The creators of the series decided that the involvement of an innocent character would be part of each episode, giving the audience someone with whom it could identify.[2] Through all the changes in series in the course of four seasons, this element remained a factor — from a suburban housewife in the pilot, "The Vulcan Affair" (film version: "To Trap a Spy"), to the various people kidnapped in the final episode, "The Seven Wonders of the World Affair".


The Organization

Season 1

The show's first season was in black and white. Rolfe created a kind of Alice in Wonderland world, where mundane everyday life would intermittently intersect with the looking-glass fantasy of international espionage which lay just beyond. The U.N.C.L.E. universe was one where the weekly "innocent" would get caught up in a series of fantastic adventures, in a battle of good and evil. In its idealistic depiction of an international organization that transcended borders and agents of all nationalities worked together, Rolfe's U.N.C.L.E. anticipated Gene Roddenberry's interstellar United Federation of Planets in "Star Trek" two seasons later. Rolfe also blended deadly suspense with a light touch, reminiscent of Hitchcock. In fact, U.N.C.L.E. owes just as much to Alfred Hitchcock as it does Ian Fleming, the touchstone being North by Northwest, where an innocent man is mistaken for an agent of a top secret organization, one of whose top members is played by Leo G. Carroll. This role led to Carroll being cast as Mr. Waverly in the show.[2]

U.N.C.L.E. headquarters in New York City was most frequently entered by a secret entrance in Del Floria's Tailor Shop. Another entrance was through The Masque Club. Mr. Waverly had his own secret entrance. Unlike the competing TV series I Spy however, the shows were overwhelmingly shot on the MGM back lot.[5] The same outside staircase was used for episodes set throughout the Mediterranean and Latin America, and the same eucalyptus dirt road on the back lot in Culver City stood in for virtually every continent of the globe. The episodes followed a naming convention where each title was in the form of "The ***** Affair", such as "The Vulcan Affair", "The Mad, Mad, Tea Party Affair", "The Waverly Ring Affair", and "The Deadly Quest Affair", the only exceptions being, "Alexander the Greater Affair", parts 1 & 2. The first season episode "The Green Opal Affair" establishes that U.N.C.L.E. itself uses the term "Affair" to refer to its different missions.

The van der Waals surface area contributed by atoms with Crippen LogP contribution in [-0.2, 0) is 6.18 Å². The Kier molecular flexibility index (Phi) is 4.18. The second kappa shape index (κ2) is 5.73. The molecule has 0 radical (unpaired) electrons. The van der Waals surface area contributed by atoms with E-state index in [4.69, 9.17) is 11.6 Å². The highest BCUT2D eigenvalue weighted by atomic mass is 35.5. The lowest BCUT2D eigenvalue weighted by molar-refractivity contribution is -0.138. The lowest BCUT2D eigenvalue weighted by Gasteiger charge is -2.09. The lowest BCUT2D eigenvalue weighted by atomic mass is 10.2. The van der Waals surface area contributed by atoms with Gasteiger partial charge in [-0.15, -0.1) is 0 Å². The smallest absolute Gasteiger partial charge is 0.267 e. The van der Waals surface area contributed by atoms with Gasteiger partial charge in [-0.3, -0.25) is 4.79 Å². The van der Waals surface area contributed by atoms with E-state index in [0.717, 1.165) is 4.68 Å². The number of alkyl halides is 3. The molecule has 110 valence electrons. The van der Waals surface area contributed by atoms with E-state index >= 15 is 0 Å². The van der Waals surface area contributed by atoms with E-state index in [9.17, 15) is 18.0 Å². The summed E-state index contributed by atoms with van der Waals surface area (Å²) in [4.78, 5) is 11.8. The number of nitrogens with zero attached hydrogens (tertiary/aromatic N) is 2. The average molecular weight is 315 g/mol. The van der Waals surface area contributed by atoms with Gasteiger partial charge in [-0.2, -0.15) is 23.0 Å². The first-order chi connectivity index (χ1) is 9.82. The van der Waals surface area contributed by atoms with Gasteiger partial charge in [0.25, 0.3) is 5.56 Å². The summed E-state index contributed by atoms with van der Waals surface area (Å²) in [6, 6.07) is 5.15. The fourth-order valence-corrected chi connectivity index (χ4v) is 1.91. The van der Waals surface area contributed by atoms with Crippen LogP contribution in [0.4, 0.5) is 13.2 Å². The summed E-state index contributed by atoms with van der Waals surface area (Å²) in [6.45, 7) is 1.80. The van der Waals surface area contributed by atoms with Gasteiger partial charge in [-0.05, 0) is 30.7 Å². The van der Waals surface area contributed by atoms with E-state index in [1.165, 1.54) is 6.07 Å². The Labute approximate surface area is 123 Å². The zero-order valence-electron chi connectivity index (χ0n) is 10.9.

Rolfe endeavored to make the implausibility of it all seem not only feasible but entertaining. Frogmen emerging from wells in Iowa, shootouts between U.N.C.L.E. and THRUSH agents in a crowded midtown Manhattan movie theater, top secret organizations hidden behind innocuous brownstone facades—this was a parallel universe that lay just beyond our own.

The series also began to dabble in science fiction-based plots, beginning with "The Double Affair" in which a THRUSH agent, made to look like Solo through plastic surgery, infiltrates a secret U.N.C.L.E. facility where an immensely powerful weapon called "Project Earthsave" is stored; according to the dialogue, the weapon was developed to protect against a potential alien threat to Earth.

Rolfe left the show at the conclusion of the first season.

In its first season The Man from U.N.C.L.E. competed against The Red Skelton Show on CBS and Walter Brennan's short-lived The Tycoon on ABC.

Seasons 2–4

Switching to color, U.N.C.L.E. continued to enjoy huge popularity, but the new producer, David Victor, read articles that called the show a spoof and that is what it became. Over the next three seasons, five different show runners would supervise the U.N.C.L.E. franchise, and each one took the show in a direction that differed considerably from that of the first season. Furthermore, U.N.C.L.E. had spawned a swarm of imitators. In 1964, it was the only American spy show on U.S. TV; by 1966, there were nearly a dozen. In an attempt to emulate the success of ABC's mid-season hit, Batman, which had proven hugely popular on its debut in spring of 1966, U.N.C.L.E. moved swiftly towards self-parody and slapstick.[4]